Upper Darby, Pennsylvania, Church and Cemetery

churchoct09.jpg“On this site stood 1830 to 1913, the House of Worship of the Delaware County Society of the New Jerusalem Church, instituted in 1828. This tablet is set up as a memorial of the Society and its faithful members. To acknowledge a God and not to do evil because it is against God, are the two things by virtue of which religion is religion. Divine Providence No. 326. NEW JERUSALEM TEMPLE.”

These words were written on a stone monument erected in 1915, in memory of the Upper Darby church building that had been demolished a few years previously. The church (see photo, top) had been vacant since the late 1800s when the congregation worshipping there became inactive. The historic cemetery surrounding the church remained intact until the late 1960s and 70s, at which time the effects of years of vandalism could no longer be ignored, and it was decided to remove the bodily remains and try to resolve the issue of headstones. Many of the headstones had been irreparably damaged, so a decision was made to bury the ones that could not be saved, and offer the undamaged ones to their descendants (Communication from Philip Alden to David B. Glenn, 8/31/1978). The bodily remains were transferred to an unmarked grave in Mt. Zion Cemetery in Delaware County (

baileyoct09.jpgThe Upper Darby cemetery was the original resting place of some of the most notable individuals in the history of the New Church in America: Francis Bailey (d. 1817), Rev. Richard De Charms, Sr. (d. 1864), Rev. David Powell (d. 1855), and Rev. James P. Stuart (d. 1882). The headstone of Francis Bailey still exists and is currently located at the Swedenborgian Church at Temenos in West Chester, Pennsylvania. (more…)

Bryn Athyn Cathedral Altar Copy of the Word

wordonaltaroct09.jpgAt worship services in Bryn Athyn Cathedral in Bryn Athyn, Pennsylvania, the visual focus of the congregation is a large copy of the Word on the altar in the sanctuary. On sunny mornings the Word is bathed in a soft violet light created by stained glass windows on either side of the altar. Additional light is provided by seven golden lampstands. Although Bryn Athyn Cathedral’s copy of the Word has been the focus of services since the building’s dedication in 1919, many are not familiar with its interesting history, which dates back to the sixteenth century.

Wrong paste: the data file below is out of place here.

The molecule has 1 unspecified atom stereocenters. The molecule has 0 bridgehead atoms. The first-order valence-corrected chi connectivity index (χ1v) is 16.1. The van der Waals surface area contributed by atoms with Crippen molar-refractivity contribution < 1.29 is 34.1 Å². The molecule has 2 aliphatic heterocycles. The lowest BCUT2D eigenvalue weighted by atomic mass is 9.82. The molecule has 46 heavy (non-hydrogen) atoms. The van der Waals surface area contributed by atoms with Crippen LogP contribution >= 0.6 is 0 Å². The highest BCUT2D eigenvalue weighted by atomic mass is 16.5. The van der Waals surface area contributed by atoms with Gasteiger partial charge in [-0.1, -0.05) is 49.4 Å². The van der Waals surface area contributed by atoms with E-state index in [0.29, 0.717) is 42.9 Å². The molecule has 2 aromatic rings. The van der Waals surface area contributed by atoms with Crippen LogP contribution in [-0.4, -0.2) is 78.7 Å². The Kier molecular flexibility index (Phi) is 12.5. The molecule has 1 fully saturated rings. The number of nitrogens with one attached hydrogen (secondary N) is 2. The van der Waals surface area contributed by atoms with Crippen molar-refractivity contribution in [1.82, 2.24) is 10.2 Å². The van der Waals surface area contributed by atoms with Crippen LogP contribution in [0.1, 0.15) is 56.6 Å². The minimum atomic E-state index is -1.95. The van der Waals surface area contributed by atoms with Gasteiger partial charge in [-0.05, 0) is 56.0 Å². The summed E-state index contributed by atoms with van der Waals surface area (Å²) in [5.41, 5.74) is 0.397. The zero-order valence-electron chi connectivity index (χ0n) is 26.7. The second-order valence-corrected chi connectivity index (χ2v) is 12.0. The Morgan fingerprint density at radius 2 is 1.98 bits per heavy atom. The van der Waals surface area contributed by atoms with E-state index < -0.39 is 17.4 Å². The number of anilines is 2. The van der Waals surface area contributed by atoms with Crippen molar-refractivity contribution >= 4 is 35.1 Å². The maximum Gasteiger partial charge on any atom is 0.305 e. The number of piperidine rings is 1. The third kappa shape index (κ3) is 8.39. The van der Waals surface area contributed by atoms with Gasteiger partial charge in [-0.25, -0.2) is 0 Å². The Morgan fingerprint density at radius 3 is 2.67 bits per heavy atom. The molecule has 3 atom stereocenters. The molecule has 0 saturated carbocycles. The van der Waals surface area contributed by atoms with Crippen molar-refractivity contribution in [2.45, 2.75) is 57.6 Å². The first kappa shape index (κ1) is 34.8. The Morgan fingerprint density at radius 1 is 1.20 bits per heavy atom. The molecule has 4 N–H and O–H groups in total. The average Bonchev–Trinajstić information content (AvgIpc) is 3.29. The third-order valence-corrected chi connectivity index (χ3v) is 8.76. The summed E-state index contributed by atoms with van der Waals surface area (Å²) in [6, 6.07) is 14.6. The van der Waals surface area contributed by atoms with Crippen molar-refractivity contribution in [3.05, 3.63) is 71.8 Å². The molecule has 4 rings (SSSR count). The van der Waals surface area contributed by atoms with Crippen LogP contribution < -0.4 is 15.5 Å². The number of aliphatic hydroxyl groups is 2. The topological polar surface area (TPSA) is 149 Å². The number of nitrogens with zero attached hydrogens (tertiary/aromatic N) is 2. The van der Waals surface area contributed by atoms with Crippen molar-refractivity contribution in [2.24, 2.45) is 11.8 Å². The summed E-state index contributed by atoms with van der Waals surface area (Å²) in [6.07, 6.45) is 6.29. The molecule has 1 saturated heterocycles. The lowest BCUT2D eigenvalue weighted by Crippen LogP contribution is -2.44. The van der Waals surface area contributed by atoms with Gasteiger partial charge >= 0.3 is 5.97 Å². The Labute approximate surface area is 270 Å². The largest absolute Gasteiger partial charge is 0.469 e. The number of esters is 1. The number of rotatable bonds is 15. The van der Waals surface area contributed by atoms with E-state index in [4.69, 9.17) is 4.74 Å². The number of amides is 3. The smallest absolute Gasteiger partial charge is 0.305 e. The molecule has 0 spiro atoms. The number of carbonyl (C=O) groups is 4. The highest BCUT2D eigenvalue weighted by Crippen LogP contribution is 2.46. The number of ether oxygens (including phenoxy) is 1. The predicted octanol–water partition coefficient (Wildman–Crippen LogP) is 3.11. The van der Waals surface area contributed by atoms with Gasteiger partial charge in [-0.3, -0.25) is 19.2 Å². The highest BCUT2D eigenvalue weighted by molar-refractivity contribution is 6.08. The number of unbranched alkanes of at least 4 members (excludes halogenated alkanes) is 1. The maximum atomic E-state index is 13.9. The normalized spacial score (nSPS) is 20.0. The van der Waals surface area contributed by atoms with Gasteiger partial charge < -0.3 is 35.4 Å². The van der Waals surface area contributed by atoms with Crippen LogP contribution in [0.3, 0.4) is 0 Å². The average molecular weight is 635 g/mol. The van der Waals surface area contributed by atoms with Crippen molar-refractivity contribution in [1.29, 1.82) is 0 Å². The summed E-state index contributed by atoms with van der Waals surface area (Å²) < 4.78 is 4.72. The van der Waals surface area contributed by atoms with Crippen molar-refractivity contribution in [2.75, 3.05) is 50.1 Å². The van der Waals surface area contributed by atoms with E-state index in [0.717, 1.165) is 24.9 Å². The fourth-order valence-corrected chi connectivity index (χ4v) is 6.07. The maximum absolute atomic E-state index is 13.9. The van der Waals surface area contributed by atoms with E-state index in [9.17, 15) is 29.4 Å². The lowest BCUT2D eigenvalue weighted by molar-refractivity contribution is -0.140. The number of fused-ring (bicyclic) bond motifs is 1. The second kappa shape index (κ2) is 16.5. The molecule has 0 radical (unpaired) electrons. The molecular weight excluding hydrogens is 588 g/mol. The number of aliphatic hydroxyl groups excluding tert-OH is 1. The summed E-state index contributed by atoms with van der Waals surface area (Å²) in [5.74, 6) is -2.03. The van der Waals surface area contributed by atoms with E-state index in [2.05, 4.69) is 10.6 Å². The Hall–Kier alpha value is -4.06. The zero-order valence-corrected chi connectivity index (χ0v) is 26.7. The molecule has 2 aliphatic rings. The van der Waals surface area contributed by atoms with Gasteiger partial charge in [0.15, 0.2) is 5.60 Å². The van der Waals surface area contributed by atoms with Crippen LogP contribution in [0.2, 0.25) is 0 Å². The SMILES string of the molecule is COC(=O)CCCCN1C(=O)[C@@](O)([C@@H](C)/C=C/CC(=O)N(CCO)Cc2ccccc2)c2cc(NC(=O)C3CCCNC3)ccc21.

genesisoct09.jpgnewtestoct09.jpgThe text was printed by Christophe Plantin, a well-known Renaissance printer and publisher, in Antwerp in 1584. It was originally part of the Academy of the New Church library collection, and is now on permanent loan to the Cathedral from the Swedenborg Library, Bryn Athyn, PA. Plantin’s Bible is interlinear, with Hebrew and Latin occurring together in the Old Testament, and Greek together with Latin in the New Testament (see photos). (more…)

New Academy School Buildings (1901-1911)

benadehall.jpg“Visitors to the Bryn Athyn of four months ago would hardly recognize the present perspective and those who knew our institution in Friedlander street, Philadelphia, will rub their eyes and wonder if this is, indeed, the same old ‘Academy’” (Editor, New Church Life 1904, 569).

Those individuals who have recently visited the new buildings on the campus of Bryn Athyn College, in Bryn Athyn, Pennsylvania, may find that the above sentiment, expressed over a hundred years ago, speaks equally well to the present day.

library.jpgIn 1901, a new building was erected for the Academy of the New Church College and Secondary Schools (see photo, top) on land that is now occupied exclusively by the Academy Secondary Schools. It would eventually be given the name Benade Hall (1910), in honor of the Rev. William Henry Benade.  A dormitory for girls, Glenn Hall, was built the same year, but was occupied by the boys until 1904 when their own dormitory, Stuart Hall, was constructed. The dining hall and heating plant were also built in 1904. In 1909 work began on the combined library and museum building (now the Fine Arts Building, see photo, left), and the elementary school (De Charms Hall, now part of the Secondary Schools). (more…)